Tsuta Ramen in Tokyo made headlines when it received the first ever Michelin star for ramen in 2015. In a recent trip to Tokyo, I wanted to visit it badly but Mr Fitness vetoed it, saying the shop is super ulu. You have to arrive at 8am, and get a ticket which tells you the time to return to the shop (between 11am-2pm). There is no nearby tourist attraction to visit in those 5 hours of waiting. No go, decreed King Fitness.
Luckily, two weeks after the Tokyo trip, Tsuta Ramen at Pacific Plaza is opened. Right in the heart of Singapore. There are only 2 outlets in the world, the one in Tokyo and this. Furthermore, to bring the authentic Japanese experience over, you order through a machine, similar to those found at ramen shops in Japan. And like Japan where ramen shops are small, there are only 18 seats here.
The founder, Chef Yuki Onishi, has 3 culinary philosophy. Firstly, he believes that food is borderless, and he experiments with ingredients all over the world. His signature dish, truffle shoyu ramen, uses truffle oil from Italy.
Secondly, he believes in using the best available ingredients. The Singapore store uses the same ingredients as the Tokyo’s, except for pork. Due to Singapore regulations, pork cannot be imported from Japan; The pork is airflown chilled, not frozen, weekly from Canada, the land of hot President.
And thirdly, he insists that everything is handmade in the shop, including the noodles.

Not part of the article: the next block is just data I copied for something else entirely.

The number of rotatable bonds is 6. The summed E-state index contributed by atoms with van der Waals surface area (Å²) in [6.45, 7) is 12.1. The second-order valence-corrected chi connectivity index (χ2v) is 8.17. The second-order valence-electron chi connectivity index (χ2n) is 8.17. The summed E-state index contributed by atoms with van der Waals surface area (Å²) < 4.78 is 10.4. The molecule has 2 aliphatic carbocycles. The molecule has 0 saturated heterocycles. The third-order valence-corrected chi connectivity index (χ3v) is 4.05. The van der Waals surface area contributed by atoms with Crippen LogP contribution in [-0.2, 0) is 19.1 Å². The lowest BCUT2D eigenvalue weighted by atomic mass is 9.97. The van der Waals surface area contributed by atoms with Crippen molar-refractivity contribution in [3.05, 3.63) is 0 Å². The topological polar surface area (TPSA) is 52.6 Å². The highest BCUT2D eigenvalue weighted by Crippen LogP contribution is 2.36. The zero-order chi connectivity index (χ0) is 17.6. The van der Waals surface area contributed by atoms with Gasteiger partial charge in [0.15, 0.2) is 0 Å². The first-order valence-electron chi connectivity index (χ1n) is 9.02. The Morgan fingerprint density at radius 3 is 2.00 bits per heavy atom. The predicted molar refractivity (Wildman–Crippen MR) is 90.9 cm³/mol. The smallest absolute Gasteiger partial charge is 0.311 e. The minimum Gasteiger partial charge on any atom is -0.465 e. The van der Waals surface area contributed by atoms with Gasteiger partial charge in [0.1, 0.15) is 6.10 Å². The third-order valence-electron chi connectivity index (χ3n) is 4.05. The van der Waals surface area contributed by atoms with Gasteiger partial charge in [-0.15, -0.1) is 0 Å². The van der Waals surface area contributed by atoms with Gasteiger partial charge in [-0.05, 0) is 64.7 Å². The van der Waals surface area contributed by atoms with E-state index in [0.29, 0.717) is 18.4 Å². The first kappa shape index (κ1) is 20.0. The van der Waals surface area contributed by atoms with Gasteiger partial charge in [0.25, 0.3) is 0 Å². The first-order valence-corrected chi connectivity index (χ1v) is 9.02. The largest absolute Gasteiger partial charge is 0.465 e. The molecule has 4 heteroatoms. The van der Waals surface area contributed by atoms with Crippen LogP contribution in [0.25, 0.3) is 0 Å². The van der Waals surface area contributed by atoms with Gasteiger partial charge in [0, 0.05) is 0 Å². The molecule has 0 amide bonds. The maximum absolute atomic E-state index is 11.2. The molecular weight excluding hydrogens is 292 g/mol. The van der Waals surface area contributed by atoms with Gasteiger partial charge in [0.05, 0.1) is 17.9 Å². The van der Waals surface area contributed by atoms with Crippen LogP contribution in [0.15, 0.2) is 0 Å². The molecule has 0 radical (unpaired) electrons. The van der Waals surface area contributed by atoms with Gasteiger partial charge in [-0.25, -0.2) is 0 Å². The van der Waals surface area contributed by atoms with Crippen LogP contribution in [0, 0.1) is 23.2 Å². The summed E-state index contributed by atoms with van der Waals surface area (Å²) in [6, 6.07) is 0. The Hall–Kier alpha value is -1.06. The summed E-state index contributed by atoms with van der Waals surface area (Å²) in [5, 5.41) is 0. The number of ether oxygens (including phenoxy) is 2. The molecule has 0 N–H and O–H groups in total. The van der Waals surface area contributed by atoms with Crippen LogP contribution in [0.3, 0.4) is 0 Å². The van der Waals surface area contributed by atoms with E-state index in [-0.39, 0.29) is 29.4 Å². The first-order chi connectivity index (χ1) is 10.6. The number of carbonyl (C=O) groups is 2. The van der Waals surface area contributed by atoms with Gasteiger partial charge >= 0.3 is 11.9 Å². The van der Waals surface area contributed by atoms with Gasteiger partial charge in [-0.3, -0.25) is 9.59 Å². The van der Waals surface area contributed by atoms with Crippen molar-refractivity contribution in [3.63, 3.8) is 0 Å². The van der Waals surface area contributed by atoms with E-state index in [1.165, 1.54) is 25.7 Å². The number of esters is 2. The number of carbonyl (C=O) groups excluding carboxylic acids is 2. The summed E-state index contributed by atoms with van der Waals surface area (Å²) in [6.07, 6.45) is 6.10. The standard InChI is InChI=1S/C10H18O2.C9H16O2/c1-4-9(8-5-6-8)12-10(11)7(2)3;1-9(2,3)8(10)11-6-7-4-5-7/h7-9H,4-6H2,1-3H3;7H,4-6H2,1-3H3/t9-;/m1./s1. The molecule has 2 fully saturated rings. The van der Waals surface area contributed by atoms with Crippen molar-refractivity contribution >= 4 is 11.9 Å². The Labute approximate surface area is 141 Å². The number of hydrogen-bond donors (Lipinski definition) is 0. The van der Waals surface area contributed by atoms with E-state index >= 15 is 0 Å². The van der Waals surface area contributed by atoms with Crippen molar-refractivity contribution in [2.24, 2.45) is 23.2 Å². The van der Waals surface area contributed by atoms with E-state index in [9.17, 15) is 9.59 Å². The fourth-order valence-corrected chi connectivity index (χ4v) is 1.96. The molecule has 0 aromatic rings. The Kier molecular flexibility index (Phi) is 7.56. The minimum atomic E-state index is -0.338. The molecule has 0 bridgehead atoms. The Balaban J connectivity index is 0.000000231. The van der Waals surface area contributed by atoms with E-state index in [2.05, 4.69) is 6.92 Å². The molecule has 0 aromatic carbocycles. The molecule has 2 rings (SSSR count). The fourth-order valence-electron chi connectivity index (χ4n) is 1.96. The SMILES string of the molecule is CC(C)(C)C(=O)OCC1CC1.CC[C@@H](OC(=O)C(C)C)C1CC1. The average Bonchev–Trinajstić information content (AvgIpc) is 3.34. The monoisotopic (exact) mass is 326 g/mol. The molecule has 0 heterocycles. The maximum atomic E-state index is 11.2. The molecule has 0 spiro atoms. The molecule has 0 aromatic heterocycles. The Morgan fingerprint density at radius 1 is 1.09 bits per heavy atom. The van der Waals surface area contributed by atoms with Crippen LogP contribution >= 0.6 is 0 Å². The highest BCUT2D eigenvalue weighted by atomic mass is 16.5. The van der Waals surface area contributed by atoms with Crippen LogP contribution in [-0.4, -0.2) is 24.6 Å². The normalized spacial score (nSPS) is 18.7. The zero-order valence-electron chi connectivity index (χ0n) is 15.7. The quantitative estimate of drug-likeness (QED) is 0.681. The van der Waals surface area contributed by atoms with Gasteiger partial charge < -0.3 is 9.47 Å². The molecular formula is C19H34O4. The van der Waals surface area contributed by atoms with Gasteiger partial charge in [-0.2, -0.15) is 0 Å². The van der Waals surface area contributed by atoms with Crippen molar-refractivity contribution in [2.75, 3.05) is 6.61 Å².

Another thing to take note is the temperature of the broth. It’s just below boiling point so that you can eat the ramen immediately without scalding your tongue and it still retains the flavors of the ingredients.
The signature dish, Shoyu soba ($15-$22.80, depending on topping), uses handmade soba (soba just means noodles in Japanese) of various wheats and whole grains. It has an fantastic bite; I don’t think noodles can get any better than this.
The broth consists of Italian truffle oil, dashi broth (with a chicken and clam base), and shoyu (or known to us as soya sauce). The shoyu is specifically custom-made in Wakayama to Chef Onishi’s specifications from soybeans that are matured for 2 years. Don’t expect a super strong truffle broth; The truffle is just an underlying flavor, always dancing at the tip of the tongue but forever elusive. Compared to other tonkatsu pork-based ramen, this broth is lighter and more refreshing. Excellent.
The egg is nice too, but the char siew is different. Usually ramen uses pork belly but Tsuta uses Canadian pork collar. It’s not the melt-in-your-mouth type; it’s lean, healthy, and has a bite. Not bad and goes together with the overall lightness of the ramen, but my predilection tends towards the soft, fatty kind of char siew.
The other available ramen, shio soba ($15-$22.80, depending on toppings), also has the pleasing lightness of touch. Shio means salt, and here they use a mixture of Okinawa sea salt and Mongolian rock salt. The broth is imbued, not topped, with truffles like the shoyu soba, so the truffle taste is almost imperceptible. It’s topped with olive oil, olive puree, mint leaves, and leeks. As a result, it’s almost like a pungent pho.
Both ramen flavors are vastly different; the shoyu is smokey and umami while the shio is earthy. But both have a clean bite and are very good. If you’re alone, get the shoyu. If you’re with a friend, get one of each and share.
At the end, I ask myself if the ramen is worth the queue. In Singapore, I try not to queue for food but if I am in Tokyo, I think I might be crazy enough to queue for it, because the ambience would have been amazing to serve with a steaming hot delicious bowl of ramen. Itadakimasu!
9 Scotts Road, Pacific Plaza #01-01, Singapore 228210
T: +65 6734 4886
Written by A. Nathanael Ho.